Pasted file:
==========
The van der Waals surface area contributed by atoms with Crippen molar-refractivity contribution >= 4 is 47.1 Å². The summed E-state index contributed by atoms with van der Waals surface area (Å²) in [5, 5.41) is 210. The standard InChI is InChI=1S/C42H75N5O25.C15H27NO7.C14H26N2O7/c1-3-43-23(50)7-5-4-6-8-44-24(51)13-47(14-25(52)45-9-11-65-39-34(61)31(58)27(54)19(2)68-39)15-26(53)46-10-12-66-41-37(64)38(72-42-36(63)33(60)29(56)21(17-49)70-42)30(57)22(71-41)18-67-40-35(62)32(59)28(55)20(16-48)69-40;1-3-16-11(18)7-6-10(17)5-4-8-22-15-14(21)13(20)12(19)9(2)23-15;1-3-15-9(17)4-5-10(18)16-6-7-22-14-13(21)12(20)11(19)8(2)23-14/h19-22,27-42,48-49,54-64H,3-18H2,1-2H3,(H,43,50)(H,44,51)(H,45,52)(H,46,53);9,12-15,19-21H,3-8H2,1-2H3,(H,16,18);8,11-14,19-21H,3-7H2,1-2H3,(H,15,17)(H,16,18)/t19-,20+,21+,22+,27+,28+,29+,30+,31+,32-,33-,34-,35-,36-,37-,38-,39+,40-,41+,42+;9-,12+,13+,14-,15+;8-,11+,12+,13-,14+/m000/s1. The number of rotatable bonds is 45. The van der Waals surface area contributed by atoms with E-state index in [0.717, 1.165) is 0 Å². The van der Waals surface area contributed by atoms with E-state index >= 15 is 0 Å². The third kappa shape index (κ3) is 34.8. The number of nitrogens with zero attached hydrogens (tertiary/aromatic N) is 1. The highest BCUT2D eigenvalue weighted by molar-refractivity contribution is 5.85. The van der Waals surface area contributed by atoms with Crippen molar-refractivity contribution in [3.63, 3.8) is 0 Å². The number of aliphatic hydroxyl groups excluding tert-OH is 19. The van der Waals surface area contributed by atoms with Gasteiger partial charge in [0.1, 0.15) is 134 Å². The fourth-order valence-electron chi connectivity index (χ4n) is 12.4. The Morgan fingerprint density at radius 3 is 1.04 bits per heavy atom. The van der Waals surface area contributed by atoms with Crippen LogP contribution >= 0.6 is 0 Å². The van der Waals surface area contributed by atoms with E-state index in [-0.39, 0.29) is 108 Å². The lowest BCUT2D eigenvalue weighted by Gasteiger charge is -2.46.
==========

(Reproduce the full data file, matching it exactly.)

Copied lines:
The van der Waals surface area contributed by atoms with Crippen molar-refractivity contribution >= 4 is 47.1 Å². The summed E-state index contributed by atoms with van der Waals surface area (Å²) in [5, 5.41) is 210. The standard InChI is InChI=1S/C42H75N5O25.C15H27NO7.C14H26N2O7/c1-3-43-23(50)7-5-4-6-8-44-24(51)13-47(14-25(52)45-9-11-65-39-34(61)31(58)27(54)19(2)68-39)15-26(53)46-10-12-66-41-37(64)38(72-42-36(63)33(60)29(56)21(17-49)70-42)30(57)22(71-41)18-67-40-35(62)32(59)28(55)20(16-48)69-40;1-3-16-11(18)7-6-10(17)5-4-8-22-15-14(21)13(20)12(19)9(2)23-15;1-3-15-9(17)4-5-10(18)16-6-7-22-14-13(21)12(20)11(19)8(2)23-14/h19-22,27-42,48-49,54-64H,3-18H2,1-2H3,(H,43,50)(H,44,51)(H,45,52)(H,46,53);9,12-15,19-21H,3-8H2,1-2H3,(H,16,18);8,11-14,19-21H,3-7H2,1-2H3,(H,15,17)(H,16,18)/t19-,20+,21+,22+,27+,28+,29+,30+,31+,32-,33-,34-,35-,36-,37-,38-,39+,40-,41+,42+;9-,12+,13+,14-,15+;8-,11+,12+,13-,14+/m000/s1. The number of rotatable bonds is 45. The van der Waals surface area contributed by atoms with E-state index in [0.717, 1.165) is 0 Å². The van der Waals surface area contributed by atoms with E-state index >= 15 is 0 Å². The third kappa shape index (κ3) is 34.8. The number of nitrogens with zero attached hydrogens (tertiary/aromatic N) is 1. The highest BCUT2D eigenvalue weighted by molar-refractivity contribution is 5.85. The van der Waals surface area contributed by atoms with Crippen molar-refractivity contribution in [3.63, 3.8) is 0 Å². The number of aliphatic hydroxyl groups excluding tert-OH is 19. The van der Waals surface area contributed by atoms with Gasteiger partial charge in [0.1, 0.15) is 134 Å². The fourth-order valence-electron chi connectivity index (χ4n) is 12.4. The Morgan fingerprint density at radius 3 is 1.04 bits per heavy atom. The van der Waals surface area contributed by atoms with Crippen LogP contribution >= 0.6 is 0 Å². The van der Waals surface area contributed by atoms with E-state index in [-0.39, 0.29) is 108 Å². The lowest BCUT2D eigenvalue weighted by Gasteiger charge is -2.46.